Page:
As a matter of curiosity, I checked out the websites for SUDAAN and

WesVar. It's patently clear that SUDAAN can perform many more

statistical analyses than WesVar.

Unfortunately this comes with a price. It costs $495 for a permanent

commercial or government license of WesVar. Academic users only need to

pay 350 dollars for a permanent license.

On the other hand, to license Sudaan v. 9 the government license costs

$1015 dollars; the commercial license costs 1,140 dollars, and an

academic license costs costs 875 dollars. Obviously, SUDAAN is much

more expensive than WesVar. Also WesVar offers student versions for a

mere 29 dollars.

Each of these survey research methods software programs is advertised

as complementing both SAS and SPSS.

So that's the scoop.

As far as using simulations to compute sample size, you must still need

to prespecify your type I and type II errors; otherwise you cannot

interpret the results of a given simulation. Yet, once you've stated

your alpha and power requirements, you need only use a simple

mathematics formula to determine sample size requirements. Thus,

running simulations is hardly necessary, since you still need to state

your alpha and power requirements.

joe teitelman

Upon inspection, it's clearly easy to see that SUD

>>> Joseph Teitelman temp2 7/12/2006 4:27 PM >>>

SUDAAN was developed by the Research Triangle Institute, which is

surrounded by Duke, UNC, and NCSU. As such, SUDAAN is quite popular

around that area of NC. WesVar directly competes with SUDAAN.

I've used SUDAAN but not WesVar.

I'd suspect that the only differences between these two packages which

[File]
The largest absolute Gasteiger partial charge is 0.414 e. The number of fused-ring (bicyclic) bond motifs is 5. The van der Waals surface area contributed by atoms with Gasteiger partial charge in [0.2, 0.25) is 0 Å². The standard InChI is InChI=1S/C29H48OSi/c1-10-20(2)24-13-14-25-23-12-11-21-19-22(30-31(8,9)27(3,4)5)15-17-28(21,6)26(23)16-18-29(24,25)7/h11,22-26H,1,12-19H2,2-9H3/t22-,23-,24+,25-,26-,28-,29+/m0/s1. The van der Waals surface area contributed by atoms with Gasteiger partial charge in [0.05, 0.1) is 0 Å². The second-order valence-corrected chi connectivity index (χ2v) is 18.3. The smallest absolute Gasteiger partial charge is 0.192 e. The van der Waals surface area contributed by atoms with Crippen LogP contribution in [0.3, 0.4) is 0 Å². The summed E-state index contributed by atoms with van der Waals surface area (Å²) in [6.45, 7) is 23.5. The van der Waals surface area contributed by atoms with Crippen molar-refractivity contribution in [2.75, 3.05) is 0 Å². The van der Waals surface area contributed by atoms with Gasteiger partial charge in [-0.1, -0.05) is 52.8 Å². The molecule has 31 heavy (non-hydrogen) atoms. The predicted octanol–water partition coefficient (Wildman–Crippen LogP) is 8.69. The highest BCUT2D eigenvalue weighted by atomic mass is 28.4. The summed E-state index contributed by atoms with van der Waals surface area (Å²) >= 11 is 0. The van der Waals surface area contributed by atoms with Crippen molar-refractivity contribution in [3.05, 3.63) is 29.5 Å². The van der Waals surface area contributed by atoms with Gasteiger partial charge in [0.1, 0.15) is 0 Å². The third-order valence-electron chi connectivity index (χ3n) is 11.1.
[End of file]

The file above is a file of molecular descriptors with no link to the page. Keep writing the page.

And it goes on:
specialize in the analysis of complex and sometime multistage sampling

survey data.

In the 90s, neither SAS nor SPSS provided facilities for analyziing

survey data. Now, both software packages perform analyses of survey

data. Yet, they were never developed to specialize in the analysis of

sample survey data. Whereas, SUDAAN and WesVar were.

Since you probably don't have 1000 dollars to purchase SUDAAN or

WesVar, I'd suggest that you use the SPSS add-on developed for that very

purpose. Personally, I'm a SAS user, but have been forced to learn SPSS

as part of my job.

I hope this information proves helpful

Joe Teitelman

>>> "Will Bailey [Statman]" <

[hidden email]> 7/11/2006 8:27 AM

>>>

There also is Westat's WesVar and SUDAAN

One point, IMHO, none is better than the other only a personal

preference.

Also, each handles the sample development slightly different.

The SPSS module is fully integrated into SPSS and a great benefit if

one's

primary stat pack is SPSS. WesVar & SUDAAN are pretty much standalone.

I

have used WesVar for several years but know very little about the

SUDAAN.

W

-----Original Message-----

From: SPSSX(r) Discussion [mailto:

[hidden email]] On Behalf

Of

Kristina

Sent: Monday, July 10, 2006 7:53 PM

To:

[hidden email]
Subject: Complex Samples - SPSS vs Stat

I am using a national dataset that employs a complex sampling design.

I

understand the reasons for using software that accounts for the

weighting

and complex sampling design. However, I see that there are a few

statistical

packages available to assist with complex samples. I would like to use

either SPSS Complex Samples or Stata. Is one package better, easier,

etc.

than the other?

Thanks,

Kristina